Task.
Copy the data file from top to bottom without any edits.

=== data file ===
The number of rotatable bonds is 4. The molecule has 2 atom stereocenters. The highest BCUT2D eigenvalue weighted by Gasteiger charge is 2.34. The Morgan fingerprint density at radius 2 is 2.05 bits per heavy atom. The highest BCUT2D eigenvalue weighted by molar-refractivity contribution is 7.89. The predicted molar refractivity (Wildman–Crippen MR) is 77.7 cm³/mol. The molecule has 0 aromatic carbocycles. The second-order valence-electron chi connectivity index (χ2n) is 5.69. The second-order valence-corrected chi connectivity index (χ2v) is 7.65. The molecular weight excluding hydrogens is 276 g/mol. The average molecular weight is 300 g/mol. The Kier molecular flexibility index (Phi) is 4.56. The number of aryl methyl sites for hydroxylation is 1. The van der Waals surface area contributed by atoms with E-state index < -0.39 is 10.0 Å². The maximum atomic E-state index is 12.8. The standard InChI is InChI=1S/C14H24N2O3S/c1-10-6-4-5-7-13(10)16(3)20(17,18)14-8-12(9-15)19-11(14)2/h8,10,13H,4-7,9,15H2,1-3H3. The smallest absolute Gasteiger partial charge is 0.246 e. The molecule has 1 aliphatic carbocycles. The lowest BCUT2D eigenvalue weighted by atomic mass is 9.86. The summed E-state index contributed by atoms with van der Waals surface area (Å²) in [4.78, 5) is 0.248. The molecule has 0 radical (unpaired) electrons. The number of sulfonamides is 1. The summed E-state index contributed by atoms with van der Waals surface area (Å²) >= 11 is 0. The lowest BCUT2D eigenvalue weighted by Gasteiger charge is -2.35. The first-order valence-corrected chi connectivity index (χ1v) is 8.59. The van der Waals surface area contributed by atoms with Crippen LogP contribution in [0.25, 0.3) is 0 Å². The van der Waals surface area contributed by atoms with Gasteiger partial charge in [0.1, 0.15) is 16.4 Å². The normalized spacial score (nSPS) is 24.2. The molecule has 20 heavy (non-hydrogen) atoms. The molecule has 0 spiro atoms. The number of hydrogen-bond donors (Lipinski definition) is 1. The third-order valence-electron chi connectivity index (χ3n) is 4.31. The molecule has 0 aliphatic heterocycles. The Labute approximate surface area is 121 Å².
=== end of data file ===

The number of rotatable bonds is 4. The molecule has 2 atom stereocenters. The highest BCUT2D eigenvalue weighted by Gasteiger charge is 2.34. The Morgan fingerprint density at radius 2 is 2.05 bits per heavy atom. The highest BCUT2D eigenvalue weighted by molar-refractivity contribution is 7.89. The predicted molar refractivity (Wildman–Crippen MR) is 77.7 cm³/mol. The molecule has 0 aromatic carbocycles. The second-order valence-electron chi connectivity index (χ2n) is 5.69. The second-order valence-corrected chi connectivity index (χ2v) is 7.65. The molecular weight excluding hydrogens is 276 g/mol. The average molecular weight is 300 g/mol. The Kier molecular flexibility index (Phi) is 4.56. The number of aryl methyl sites for hydroxylation is 1. The van der Waals surface area contributed by atoms with E-state index < -0.39 is 10.0 Å². The maximum atomic E-state index is 12.8. The standard InChI is InChI=1S/C14H24N2O3S/c1-10-6-4-5-7-13(10)16(3)20(17,18)14-8-12(9-15)19-11(14)2/h8,10,13H,4-7,9,15H2,1-3H3. The smallest absolute Gasteiger partial charge is 0.246 e. The molecule has 1 aliphatic carbocycles. The lowest BCUT2D eigenvalue weighted by atomic mass is 9.86. The summed E-state index contributed by atoms with van der Waals surface area (Å²) in [4.78, 5) is 0.248. The molecule has 0 radical (unpaired) electrons. The number of sulfonamides is 1. The summed E-state index contributed by atoms with van der Waals surface area (Å²) >= 11 is 0. The lowest BCUT2D eigenvalue weighted by Gasteiger charge is -2.35. The first-order valence-corrected chi connectivity index (χ1v) is 8.59. The van der Waals surface area contributed by atoms with Crippen LogP contribution in [0.25, 0.3) is 0 Å². The van der Waals surface area contributed by atoms with Gasteiger partial charge in [0.1, 0.15) is 16.4 Å². The normalized spacial score (nSPS) is 24.2. The molecule has 20 heavy (non-hydrogen) atoms. The molecule has 0 spiro atoms. The number of hydrogen-bond donors (Lipinski definition) is 1. The third-order valence-electron chi connectivity index (χ3n) is 4.31. The molecule has 0 aliphatic heterocycles. The Labute approximate surface area is 121 Å².